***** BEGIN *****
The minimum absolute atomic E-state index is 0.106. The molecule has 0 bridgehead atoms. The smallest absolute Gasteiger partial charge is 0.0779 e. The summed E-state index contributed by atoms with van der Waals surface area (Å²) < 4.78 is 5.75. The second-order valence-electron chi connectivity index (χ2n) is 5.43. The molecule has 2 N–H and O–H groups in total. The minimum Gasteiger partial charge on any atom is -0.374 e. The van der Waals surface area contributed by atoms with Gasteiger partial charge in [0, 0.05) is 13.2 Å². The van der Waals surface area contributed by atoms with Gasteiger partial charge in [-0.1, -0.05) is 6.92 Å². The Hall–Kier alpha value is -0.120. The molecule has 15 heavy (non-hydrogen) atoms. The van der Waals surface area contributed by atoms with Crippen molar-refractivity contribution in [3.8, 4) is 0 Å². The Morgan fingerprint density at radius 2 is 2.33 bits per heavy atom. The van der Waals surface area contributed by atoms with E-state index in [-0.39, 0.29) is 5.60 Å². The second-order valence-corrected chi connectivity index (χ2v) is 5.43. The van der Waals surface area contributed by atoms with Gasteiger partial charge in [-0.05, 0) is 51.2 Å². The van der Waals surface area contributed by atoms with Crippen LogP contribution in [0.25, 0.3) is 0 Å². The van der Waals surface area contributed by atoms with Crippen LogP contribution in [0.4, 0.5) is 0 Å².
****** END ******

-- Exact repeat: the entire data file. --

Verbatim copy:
The minimum absolute atomic E-state index is 0.106. The molecule has 0 bridgehead atoms. The smallest absolute Gasteiger partial charge is 0.0779 e. The summed E-state index contributed by atoms with van der Waals surface area (Å²) < 4.78 is 5.75. The second-order valence-electron chi connectivity index (χ2n) is 5.43. The molecule has 2 N–H and O–H groups in total. The minimum Gasteiger partial charge on any atom is -0.374 e. The van der Waals surface area contributed by atoms with Gasteiger partial charge in [0, 0.05) is 13.2 Å². The van der Waals surface area contributed by atoms with Gasteiger partial charge in [-0.1, -0.05) is 6.92 Å². The Hall–Kier alpha value is -0.120. The molecule has 15 heavy (non-hydrogen) atoms. The van der Waals surface area contributed by atoms with Crippen molar-refractivity contribution in [3.8, 4) is 0 Å². The Morgan fingerprint density at radius 2 is 2.33 bits per heavy atom. The van der Waals surface area contributed by atoms with E-state index in [-0.39, 0.29) is 5.60 Å². The second-order valence-corrected chi connectivity index (χ2v) is 5.43. The van der Waals surface area contributed by atoms with Gasteiger partial charge in [-0.05, 0) is 51.2 Å². The van der Waals surface area contributed by atoms with Crippen LogP contribution in [0.25, 0.3) is 0 Å². The van der Waals surface area contributed by atoms with Crippen LogP contribution in [0.4, 0.5) is 0 Å².